Were you with those guys early enough to where they were still doing battle raps? This was still in high school, with those guys?
“Yeah, K-Rino was in high school. Like I said, I was in Sterling. You know, I saw K-Rino from afar. If you wanted to do some music, you had to know who K-Rino was…when I didn’t know him, when I wasn’t friends with him, I knew who he was, but I wasn’t introduced to him. But when I was going to that school [Sterling], everybody respected K-Rino. I used to go to the bathrooms when they went in the bathrooms. K-Rino used to wreck shit. He used to be at the talent shows, and I used to be at all that shit, but you know, nobody knew who I was at the time. I was an underdog on the rise.”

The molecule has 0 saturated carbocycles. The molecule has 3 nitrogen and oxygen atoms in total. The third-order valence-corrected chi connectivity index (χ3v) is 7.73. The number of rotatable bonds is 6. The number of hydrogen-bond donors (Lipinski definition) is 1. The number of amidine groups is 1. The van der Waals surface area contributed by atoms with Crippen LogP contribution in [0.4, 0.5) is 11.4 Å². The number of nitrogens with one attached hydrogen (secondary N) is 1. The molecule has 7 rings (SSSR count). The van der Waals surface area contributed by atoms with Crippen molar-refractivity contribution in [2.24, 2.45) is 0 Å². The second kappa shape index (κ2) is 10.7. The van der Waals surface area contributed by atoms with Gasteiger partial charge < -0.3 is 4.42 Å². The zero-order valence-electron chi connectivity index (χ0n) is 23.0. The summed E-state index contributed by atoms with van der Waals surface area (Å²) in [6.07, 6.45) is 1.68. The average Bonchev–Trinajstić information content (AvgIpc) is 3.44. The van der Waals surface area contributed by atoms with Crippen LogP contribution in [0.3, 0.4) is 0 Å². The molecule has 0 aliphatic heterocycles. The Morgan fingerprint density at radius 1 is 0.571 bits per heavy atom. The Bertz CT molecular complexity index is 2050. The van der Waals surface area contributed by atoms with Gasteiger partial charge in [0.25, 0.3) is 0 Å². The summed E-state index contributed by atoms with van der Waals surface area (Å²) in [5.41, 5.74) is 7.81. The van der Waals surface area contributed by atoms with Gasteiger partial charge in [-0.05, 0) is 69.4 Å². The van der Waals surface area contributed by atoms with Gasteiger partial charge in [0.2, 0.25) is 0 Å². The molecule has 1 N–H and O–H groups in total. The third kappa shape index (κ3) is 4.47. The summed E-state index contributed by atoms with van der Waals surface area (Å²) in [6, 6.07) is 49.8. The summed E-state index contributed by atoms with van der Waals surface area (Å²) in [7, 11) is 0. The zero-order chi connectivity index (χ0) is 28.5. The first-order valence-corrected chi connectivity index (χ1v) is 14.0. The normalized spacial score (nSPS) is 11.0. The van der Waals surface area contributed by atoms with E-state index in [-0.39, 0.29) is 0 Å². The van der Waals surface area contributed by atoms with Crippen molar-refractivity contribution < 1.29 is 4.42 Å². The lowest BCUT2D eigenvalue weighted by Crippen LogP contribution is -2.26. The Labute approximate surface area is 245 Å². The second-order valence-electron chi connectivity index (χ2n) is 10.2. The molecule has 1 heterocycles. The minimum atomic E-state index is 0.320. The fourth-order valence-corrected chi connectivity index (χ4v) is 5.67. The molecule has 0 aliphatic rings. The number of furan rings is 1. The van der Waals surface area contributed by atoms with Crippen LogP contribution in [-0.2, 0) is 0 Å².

“I was a nerd, single mama. I didn’t get involved with the street cats until I was into music in my 20s. So I grew up knowing that — believing that I could do anything I wanted to do. I went to college. I was a magna cum laude graduate…it wasn’t about me bein’ enraptured with the street life, per se. Not me. But a lot of the cats got involved — some of the hot rappers were actually dope boys who just wanted to get out of the street life using their skills. But problem is, once you start experiencing some success in the music business, they couldn’t leave the street mentality alone. And I believe that’s still going on a little bit today. They don’t know how to separate, ‘I’m an artist now–I’m all about music now…’ and ‘I’m involved with the street life, I’ve gotta do this…’ Man, you can’t–you gotta be one or the other. You gonna be a music man or you gonna be a dope man? One of the two, but you can’t be both or you gonna split yourself up.”